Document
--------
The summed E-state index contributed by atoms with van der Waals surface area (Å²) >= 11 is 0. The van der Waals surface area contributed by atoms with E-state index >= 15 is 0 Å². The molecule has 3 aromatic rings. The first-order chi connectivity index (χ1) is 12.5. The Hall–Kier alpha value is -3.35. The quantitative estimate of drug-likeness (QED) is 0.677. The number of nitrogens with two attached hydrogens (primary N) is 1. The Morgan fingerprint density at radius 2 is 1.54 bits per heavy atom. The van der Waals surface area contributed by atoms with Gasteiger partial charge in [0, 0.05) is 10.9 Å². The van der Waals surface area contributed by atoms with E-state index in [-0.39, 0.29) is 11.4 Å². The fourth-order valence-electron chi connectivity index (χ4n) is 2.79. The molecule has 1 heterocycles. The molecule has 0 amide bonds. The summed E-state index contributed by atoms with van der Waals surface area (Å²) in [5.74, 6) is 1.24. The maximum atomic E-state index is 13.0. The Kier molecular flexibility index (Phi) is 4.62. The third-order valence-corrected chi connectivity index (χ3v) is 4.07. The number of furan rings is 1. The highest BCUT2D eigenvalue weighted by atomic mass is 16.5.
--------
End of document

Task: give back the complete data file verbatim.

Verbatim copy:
The summed E-state index contributed by atoms with van der Waals surface area (Å²) >= 11 is 0. The van der Waals surface area contributed by atoms with E-state index >= 15 is 0 Å². The molecule has 3 aromatic rings. The first-order chi connectivity index (χ1) is 12.5. The Hall–Kier alpha value is -3.35. The quantitative estimate of drug-likeness (QED) is 0.677. The number of nitrogens with two attached hydrogens (primary N) is 1. The Morgan fingerprint density at radius 2 is 1.54 bits per heavy atom. The van der Waals surface area contributed by atoms with Gasteiger partial charge in [0, 0.05) is 10.9 Å². The van der Waals surface area contributed by atoms with E-state index in [-0.39, 0.29) is 11.4 Å². The fourth-order valence-electron chi connectivity index (χ4n) is 2.79. The molecule has 1 heterocycles. The molecule has 0 amide bonds. The summed E-state index contributed by atoms with van der Waals surface area (Å²) in [5.74, 6) is 1.24. The maximum atomic E-state index is 13.0. The Kier molecular flexibility index (Phi) is 4.62. The third-order valence-corrected chi connectivity index (χ3v) is 4.07. The number of furan rings is 1. The highest BCUT2D eigenvalue weighted by atomic mass is 16.5.